While still in the season of the resurrection, which lasts forty days, the Church begins to focus our attention on the Feast of Pentecost. This feast, which means «fiftieth», commemorates the descent of the Holy Spirit upon the holy apostles and disciples of our Lord. It is entitled «fiftieth» to signify that it happened fifty days after Pascha; it was the fiftieth day since our Lord’s resurrection. Once the apostles received the Holy Spirit, they were transformed from “fishermen into theologians”. They immediately began to preach the gospel in many different languages. They performed miracles and taught with authority. They boldly went out wherever the Spirit led them and quickly expanded the Church throughout the Roman Empire and beyond. The same men who locked themselves in the upper room for fear of the Jews were transformed into great martyrs, confessors and powerful missionaries. One might ask what made the difference? The simple but accurate answer is the presence of the Holy Spirit in their lives and in the life of the Church.
This was the difference then, and it is still the difference now. From generation to generation, the Saints and Holy Fathers of the Church have summed up the goal of the Christian life as the acquisition of the Holy Spirit. When a person submits to God and allows God to fill him with the Holy Spirit, this person gains the peace of God and the mind of God, and a thousand souls around him are saved. Growing in the Holy Spirit is the key to everything in the Christian life and in the life of the Church. Nearly every challenge and problem in our personal lives and in our parish life that has a bearing on salvation can be overcome by living our personal and corporate lives in greater and greater submission to the Holy Spirit.
If one were to attempt to try and cover every means of acquiring and preserving the Holy Spirit in a human heart, we would end up writing a library of books. Fortunately, most of these books already exist in the collections of classical works written by the Holy Fathers, Saints and Elders of our Church, and many of these are carried in our own Logos Bookstore. For the purposes of this humble Newsletter, however, I would like to focus on just one important way for us to grow in the Holy Spirit. This is known as the humble path of self-accusation. St. Dorotheos of Gaza dedicates an entire chapter of his work entitled Practical Teaching on the Christian Life to this way of blaming and reproaching ourselves in a healthy and God-pleasing way. He says, “Truly, if a person searches himself with fear of God, he will find that he has always given cause for his own difficulty or for upsetting another either through deed, word or gesture, directly or indirectly.” This way of self-accusation will help each person to eventually see their passions, their mistakes and their sins and to repent of them and begin to purify themselves and make progress. Both Abba Poemen and St. Anthony the Great, highly respected Luminaries of the Church, taught that self-accusation is one of the great and necessary works and virtues if one is to grow in the Holy Spirit.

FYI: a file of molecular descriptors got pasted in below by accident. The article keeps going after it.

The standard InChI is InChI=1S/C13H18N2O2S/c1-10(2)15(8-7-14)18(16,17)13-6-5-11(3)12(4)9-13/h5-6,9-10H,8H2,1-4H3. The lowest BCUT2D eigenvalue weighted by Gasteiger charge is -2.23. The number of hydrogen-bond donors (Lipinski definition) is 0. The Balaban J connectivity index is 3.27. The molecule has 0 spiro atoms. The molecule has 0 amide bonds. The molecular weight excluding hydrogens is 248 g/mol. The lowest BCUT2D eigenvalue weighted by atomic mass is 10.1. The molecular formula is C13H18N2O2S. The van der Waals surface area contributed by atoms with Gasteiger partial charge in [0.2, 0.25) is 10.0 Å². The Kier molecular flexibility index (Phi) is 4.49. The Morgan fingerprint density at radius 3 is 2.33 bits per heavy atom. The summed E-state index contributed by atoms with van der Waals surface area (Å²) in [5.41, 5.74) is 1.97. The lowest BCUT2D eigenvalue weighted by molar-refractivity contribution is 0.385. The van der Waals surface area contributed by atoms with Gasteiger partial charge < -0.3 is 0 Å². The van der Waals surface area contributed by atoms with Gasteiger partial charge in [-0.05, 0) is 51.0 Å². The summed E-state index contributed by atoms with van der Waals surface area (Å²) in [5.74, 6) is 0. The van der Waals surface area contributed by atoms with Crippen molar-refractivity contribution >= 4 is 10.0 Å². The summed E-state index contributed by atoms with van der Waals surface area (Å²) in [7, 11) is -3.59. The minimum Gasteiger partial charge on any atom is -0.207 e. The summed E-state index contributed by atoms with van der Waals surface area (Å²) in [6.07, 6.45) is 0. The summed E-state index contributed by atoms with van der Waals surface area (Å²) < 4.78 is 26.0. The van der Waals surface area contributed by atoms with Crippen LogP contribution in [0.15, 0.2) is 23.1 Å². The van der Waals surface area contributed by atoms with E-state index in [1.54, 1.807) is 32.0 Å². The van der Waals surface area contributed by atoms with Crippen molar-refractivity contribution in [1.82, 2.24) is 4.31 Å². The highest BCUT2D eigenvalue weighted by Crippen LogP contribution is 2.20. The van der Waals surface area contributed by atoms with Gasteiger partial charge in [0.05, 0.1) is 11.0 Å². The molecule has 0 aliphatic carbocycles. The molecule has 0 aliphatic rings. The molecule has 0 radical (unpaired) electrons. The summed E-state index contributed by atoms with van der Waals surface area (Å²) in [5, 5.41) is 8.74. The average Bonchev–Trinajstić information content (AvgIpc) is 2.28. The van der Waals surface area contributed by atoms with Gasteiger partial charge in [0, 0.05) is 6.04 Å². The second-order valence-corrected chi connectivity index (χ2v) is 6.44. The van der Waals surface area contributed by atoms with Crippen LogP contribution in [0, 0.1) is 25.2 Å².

Therefore, it is good for us to blame ourselves and no one else for what happens to us. It eventually brings much comfort and joy. It helps us to understand and trust in God’s providence, that nothing happens to us which is not under the care of God. To trust in God’s providence is essential if one is going to learn how to blame himself in a God-pleasing way. Abba Sisoes, one of the great Desert Fathers, taught his disciples to say, “Whatever temptation may come upon you, say, ‘This is happening because of my sins,’ and if something good happens, ‘It is God’s providence.’” The humble saints would say the holy suffer for God’s name or to demonstrate virtue for the benefit of many or to gain greater reward from God, but we suffer because of our sins. St. Dorotheos shows the opposite of this way when he says, “Each one of us follows the wrong path when we try on every occasion to accuse our brother and throw the burden of responsibility upon him. Each one of us is negligent and keeps nothing, but demands that our neighbor keeps the commandments.” We have not found the royal path Christ set for His followers as long as we blame our neighbor instead of accusing ourselves. As long as we are busy justifying ourselves and captivated by accusatory thoughts against our neighbors we will neither progress nor benefit from anything.
Our Lord taught in His famous Sermon on the Mount: “Blessed are the pure in heart, for they shall see God.” (Mt.5:8) To see God requires that one be filled with the Holy Spirit. This is the fulfillment of Pentecost! Purity of heart requires a focused and sustained effort to repent, but repentance is impossible if we are blaming others instead of trying to see within ourselves the root cause of the problem. Even as you read this article, you can surely examine your day and find situations which can be improved by humbly recognizing your shortcomings. Self-accusation is the path to repentance. It is the path to purity of heart and the acquisition of the Holy Spirit, which is the purpose of the Christian life. May we each take a step closer to actualizing the event of Pentecost and the descent of the Holy Spirit in our lives by trying to practice this essential spiritual virtue of Self-accusation.